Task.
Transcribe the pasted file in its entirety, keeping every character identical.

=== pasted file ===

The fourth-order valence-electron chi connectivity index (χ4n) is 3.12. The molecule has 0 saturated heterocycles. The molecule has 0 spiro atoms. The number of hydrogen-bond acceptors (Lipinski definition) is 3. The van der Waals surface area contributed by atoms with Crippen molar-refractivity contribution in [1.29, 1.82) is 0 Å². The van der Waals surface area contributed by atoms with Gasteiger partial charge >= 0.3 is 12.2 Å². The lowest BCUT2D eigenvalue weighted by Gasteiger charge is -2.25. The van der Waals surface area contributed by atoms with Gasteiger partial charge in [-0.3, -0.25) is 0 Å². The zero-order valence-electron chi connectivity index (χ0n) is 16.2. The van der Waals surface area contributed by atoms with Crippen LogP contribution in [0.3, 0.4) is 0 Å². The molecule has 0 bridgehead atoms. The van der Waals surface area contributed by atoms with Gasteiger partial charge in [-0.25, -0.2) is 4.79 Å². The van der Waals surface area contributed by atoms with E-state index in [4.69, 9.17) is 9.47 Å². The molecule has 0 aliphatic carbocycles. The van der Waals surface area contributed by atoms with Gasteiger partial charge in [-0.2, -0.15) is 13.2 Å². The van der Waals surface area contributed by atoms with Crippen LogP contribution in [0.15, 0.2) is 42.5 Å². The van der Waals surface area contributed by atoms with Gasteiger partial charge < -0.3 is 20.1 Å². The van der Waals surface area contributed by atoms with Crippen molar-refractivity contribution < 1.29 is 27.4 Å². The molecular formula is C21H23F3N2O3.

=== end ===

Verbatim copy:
The fourth-order valence-electron chi connectivity index (χ4n) is 3.12. The molecule has 0 saturated heterocycles. The molecule has 0 spiro atoms. The number of hydrogen-bond acceptors (Lipinski definition) is 3. The van der Waals surface area contributed by atoms with Crippen molar-refractivity contribution in [1.29, 1.82) is 0 Å². The van der Waals surface area contributed by atoms with Gasteiger partial charge >= 0.3 is 12.2 Å². The lowest BCUT2D eigenvalue weighted by Gasteiger charge is -2.25. The van der Waals surface area contributed by atoms with Gasteiger partial charge in [-0.3, -0.25) is 0 Å². The zero-order valence-electron chi connectivity index (χ0n) is 16.2. The van der Waals surface area contributed by atoms with Crippen LogP contribution in [0.3, 0.4) is 0 Å². The molecule has 0 bridgehead atoms. The van der Waals surface area contributed by atoms with Gasteiger partial charge in [-0.25, -0.2) is 4.79 Å². The van der Waals surface area contributed by atoms with E-state index in [4.69, 9.17) is 9.47 Å². The molecule has 0 aliphatic carbocycles. The van der Waals surface area contributed by atoms with Gasteiger partial charge in [-0.2, -0.15) is 13.2 Å². The van der Waals surface area contributed by atoms with Crippen LogP contribution in [0.15, 0.2) is 42.5 Å². The van der Waals surface area contributed by atoms with Gasteiger partial charge < -0.3 is 20.1 Å². The van der Waals surface area contributed by atoms with Crippen molar-refractivity contribution < 1.29 is 27.4 Å². The molecular formula is C21H23F3N2O3.